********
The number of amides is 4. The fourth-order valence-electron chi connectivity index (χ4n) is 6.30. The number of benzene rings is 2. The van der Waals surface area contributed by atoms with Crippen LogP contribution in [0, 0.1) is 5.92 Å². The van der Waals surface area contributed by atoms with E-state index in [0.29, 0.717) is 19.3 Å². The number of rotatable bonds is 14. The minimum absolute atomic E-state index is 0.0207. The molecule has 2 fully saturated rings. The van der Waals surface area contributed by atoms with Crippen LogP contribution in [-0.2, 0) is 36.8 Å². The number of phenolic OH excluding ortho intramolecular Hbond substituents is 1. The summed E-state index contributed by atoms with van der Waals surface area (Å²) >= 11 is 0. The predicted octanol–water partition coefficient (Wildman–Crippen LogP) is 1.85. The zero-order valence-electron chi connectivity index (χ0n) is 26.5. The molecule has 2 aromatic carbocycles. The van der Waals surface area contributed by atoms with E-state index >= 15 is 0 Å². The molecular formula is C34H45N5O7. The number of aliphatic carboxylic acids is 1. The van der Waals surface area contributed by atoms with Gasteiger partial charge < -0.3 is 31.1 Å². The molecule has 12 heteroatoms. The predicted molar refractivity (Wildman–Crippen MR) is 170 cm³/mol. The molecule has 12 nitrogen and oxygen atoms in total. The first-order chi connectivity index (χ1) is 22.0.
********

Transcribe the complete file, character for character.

The number of amides is 4. The fourth-order valence-electron chi connectivity index (χ4n) is 6.30. The number of benzene rings is 2. The van der Waals surface area contributed by atoms with Crippen LogP contribution in [0, 0.1) is 5.92 Å². The van der Waals surface area contributed by atoms with E-state index in [0.29, 0.717) is 19.3 Å². The number of rotatable bonds is 14. The minimum absolute atomic E-state index is 0.0207. The molecule has 2 fully saturated rings. The van der Waals surface area contributed by atoms with Crippen LogP contribution in [-0.2, 0) is 36.8 Å². The number of phenolic OH excluding ortho intramolecular Hbond substituents is 1. The summed E-state index contributed by atoms with van der Waals surface area (Å²) >= 11 is 0. The predicted octanol–water partition coefficient (Wildman–Crippen LogP) is 1.85. The zero-order valence-electron chi connectivity index (χ0n) is 26.5. The molecule has 2 aromatic carbocycles. The van der Waals surface area contributed by atoms with E-state index >= 15 is 0 Å². The molecular formula is C34H45N5O7. The number of aliphatic carboxylic acids is 1. The van der Waals surface area contributed by atoms with Gasteiger partial charge < -0.3 is 31.1 Å². The molecule has 12 heteroatoms. The predicted molar refractivity (Wildman–Crippen MR) is 170 cm³/mol. The molecule has 12 nitrogen and oxygen atoms in total. The first-order chi connectivity index (χ1) is 22.0.